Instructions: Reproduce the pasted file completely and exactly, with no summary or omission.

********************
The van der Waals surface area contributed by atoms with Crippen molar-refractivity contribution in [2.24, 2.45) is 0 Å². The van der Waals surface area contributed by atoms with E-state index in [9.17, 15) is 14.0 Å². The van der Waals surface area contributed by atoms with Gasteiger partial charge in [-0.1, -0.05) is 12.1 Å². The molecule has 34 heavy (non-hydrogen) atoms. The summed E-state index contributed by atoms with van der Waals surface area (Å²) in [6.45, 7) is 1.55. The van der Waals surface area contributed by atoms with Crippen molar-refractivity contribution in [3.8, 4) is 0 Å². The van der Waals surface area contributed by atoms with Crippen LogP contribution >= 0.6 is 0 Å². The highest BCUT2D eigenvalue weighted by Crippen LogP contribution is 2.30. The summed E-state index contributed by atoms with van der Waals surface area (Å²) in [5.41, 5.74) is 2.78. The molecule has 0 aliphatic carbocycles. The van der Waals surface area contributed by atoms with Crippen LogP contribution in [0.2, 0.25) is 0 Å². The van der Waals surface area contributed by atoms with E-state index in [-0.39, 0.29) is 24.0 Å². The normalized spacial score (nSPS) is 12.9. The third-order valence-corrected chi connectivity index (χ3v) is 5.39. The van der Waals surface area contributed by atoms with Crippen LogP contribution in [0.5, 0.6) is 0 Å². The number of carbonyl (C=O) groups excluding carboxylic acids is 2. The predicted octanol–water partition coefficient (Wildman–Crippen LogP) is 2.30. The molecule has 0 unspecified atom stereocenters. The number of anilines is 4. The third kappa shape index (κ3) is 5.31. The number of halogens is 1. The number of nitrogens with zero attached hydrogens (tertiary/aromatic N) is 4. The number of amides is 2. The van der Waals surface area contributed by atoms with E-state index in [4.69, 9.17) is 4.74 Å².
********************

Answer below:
The van der Waals surface area contributed by atoms with Crippen molar-refractivity contribution in [2.24, 2.45) is 0 Å². The van der Waals surface area contributed by atoms with E-state index in [9.17, 15) is 14.0 Å². The van der Waals surface area contributed by atoms with Gasteiger partial charge in [-0.1, -0.05) is 12.1 Å². The molecule has 34 heavy (non-hydrogen) atoms. The summed E-state index contributed by atoms with van der Waals surface area (Å²) in [6.45, 7) is 1.55. The van der Waals surface area contributed by atoms with Crippen molar-refractivity contribution in [3.8, 4) is 0 Å². The van der Waals surface area contributed by atoms with Crippen LogP contribution >= 0.6 is 0 Å². The highest BCUT2D eigenvalue weighted by Crippen LogP contribution is 2.30. The summed E-state index contributed by atoms with van der Waals surface area (Å²) in [5.41, 5.74) is 2.78. The molecule has 0 aliphatic carbocycles. The van der Waals surface area contributed by atoms with Crippen LogP contribution in [0.2, 0.25) is 0 Å². The van der Waals surface area contributed by atoms with E-state index in [-0.39, 0.29) is 24.0 Å². The normalized spacial score (nSPS) is 12.9. The third-order valence-corrected chi connectivity index (χ3v) is 5.39. The van der Waals surface area contributed by atoms with Crippen LogP contribution in [0.5, 0.6) is 0 Å². The number of carbonyl (C=O) groups excluding carboxylic acids is 2. The predicted octanol–water partition coefficient (Wildman–Crippen LogP) is 2.30. The molecule has 0 unspecified atom stereocenters. The number of anilines is 4. The third kappa shape index (κ3) is 5.31. The number of halogens is 1. The number of nitrogens with zero attached hydrogens (tertiary/aromatic N) is 4. The number of amides is 2. The van der Waals surface area contributed by atoms with E-state index in [4.69, 9.17) is 4.74 Å².